Buying online is simple, shopping online can be tedious. The level at which store traffic normalizes depends on the number of items that can’t be found online, and the experience a store provides. As websites expand the ease of buying more items like produce and other foods, experience becomes the last piece of control for driving store traffic. This can be seen in stores such as Cabela’s, Bass Pro Shop or Scheels, where the sights and sounds alone make you want to come back and window shop. You as a retailer are not only in the merchandising business, but also in the service business. Just like a museum with a gift shop, you want to lead with how your customer will feel and convince them to purchase items while inside your store.
Changes on the horizon
The next wave of store transformation is being driven by the introduction of computer vision technology. This is driving customer journeys that are “automatic” by handling the itemization, payment, and item tracking. The market sees this as a positive, as no scanning is necessary, yet the technology requires a lot of infrastructure and customer information to support. These requirements increase the risk of adoption. At the same time, coming off the pandemic, your customers are demanding a better experience in stores.
The blueprint for this next wave of transformation is adding frictionless computer vision first on top of the journey your customers know today, then standalone alongside the journey they know today. You should consider making the technology an option until customers naturally gravitate to it. This is all assuming this new technology makes for a better experience.
Decades of change
Since the very beginning of store transformations, there are customers that have become accustomed to the old way of life. And it’s still evident, past retail methods still exist in today’s retail environment.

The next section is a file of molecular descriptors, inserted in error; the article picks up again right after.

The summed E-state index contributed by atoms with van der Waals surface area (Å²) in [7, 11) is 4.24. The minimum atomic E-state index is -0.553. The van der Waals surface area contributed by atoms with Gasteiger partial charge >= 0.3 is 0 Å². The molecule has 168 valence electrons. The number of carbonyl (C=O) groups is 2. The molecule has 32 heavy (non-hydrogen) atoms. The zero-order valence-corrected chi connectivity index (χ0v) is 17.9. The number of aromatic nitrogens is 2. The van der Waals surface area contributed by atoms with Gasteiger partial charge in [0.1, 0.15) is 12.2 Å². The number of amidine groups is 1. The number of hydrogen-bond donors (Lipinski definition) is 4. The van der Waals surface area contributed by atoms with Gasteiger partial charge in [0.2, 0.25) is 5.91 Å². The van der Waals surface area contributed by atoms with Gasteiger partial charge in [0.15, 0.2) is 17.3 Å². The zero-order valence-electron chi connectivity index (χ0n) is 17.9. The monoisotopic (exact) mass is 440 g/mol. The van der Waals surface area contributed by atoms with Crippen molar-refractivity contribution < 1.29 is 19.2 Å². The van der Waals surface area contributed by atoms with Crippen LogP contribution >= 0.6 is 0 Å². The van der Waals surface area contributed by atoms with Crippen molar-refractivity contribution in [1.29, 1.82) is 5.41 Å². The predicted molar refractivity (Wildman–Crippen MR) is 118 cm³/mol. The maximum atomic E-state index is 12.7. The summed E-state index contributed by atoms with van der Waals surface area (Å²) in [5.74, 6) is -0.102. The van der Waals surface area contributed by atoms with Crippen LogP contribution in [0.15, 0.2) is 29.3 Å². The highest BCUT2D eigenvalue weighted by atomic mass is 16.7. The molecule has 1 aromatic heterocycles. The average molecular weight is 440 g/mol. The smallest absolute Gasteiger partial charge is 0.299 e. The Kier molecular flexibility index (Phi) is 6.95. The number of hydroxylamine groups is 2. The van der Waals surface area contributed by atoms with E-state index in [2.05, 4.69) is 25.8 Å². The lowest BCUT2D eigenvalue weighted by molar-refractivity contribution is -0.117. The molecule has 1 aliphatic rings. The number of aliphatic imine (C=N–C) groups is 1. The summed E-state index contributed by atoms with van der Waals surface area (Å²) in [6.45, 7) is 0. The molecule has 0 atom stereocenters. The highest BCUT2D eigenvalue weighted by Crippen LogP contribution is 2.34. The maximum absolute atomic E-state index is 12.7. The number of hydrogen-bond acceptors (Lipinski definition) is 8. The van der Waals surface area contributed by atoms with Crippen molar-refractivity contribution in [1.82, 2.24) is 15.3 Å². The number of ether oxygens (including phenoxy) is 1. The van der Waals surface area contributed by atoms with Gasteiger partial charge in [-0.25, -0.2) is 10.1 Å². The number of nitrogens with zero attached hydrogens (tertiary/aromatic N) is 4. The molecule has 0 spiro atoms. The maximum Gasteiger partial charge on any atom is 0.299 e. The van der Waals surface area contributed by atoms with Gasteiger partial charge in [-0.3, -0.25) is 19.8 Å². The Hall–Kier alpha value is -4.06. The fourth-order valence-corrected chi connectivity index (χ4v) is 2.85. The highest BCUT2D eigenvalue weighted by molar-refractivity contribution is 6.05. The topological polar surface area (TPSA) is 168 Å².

The general store in the 1800’s worked by having all items behind the counter, and the attendant used the customer’s shopping list to gather all the merchandise. We can call this “Full Service”. It wasn’t until 1916 when Piggly Wiggly opened the first store with aisles so shoppers can browse the aisles with baskets and bring everything to a counter for checkout. This was called “Self-Service”. Consumers were shocked when they were told they had to walk around and pickup their own items, yet consumers eventually ended up adopting the new journey because it gave them the ability to choose from different versions of the same product. Brands began competing to grab customer attention on the shelves, and products were made to deliberately stand out. Consumers benefited in the end and continued to shop in the stores that provided more choices.
Fast-forwarding to today, we still use a “Full Service” journey when buying deli meat or wall paint. For different reasons, pharmacies also provide a “Full Service” experience. But the point is, past journeys don’t get replaced until your customers stop using them. At times the past journeys simply settle into a niche.
Giving your customers the choice to choose their own adventure increases a positive experience, drives efficiency and brings customers along for the ride. You as a retailer are responsible for testing new technologies, and consumers are responsible for deciding on the right technologies for them.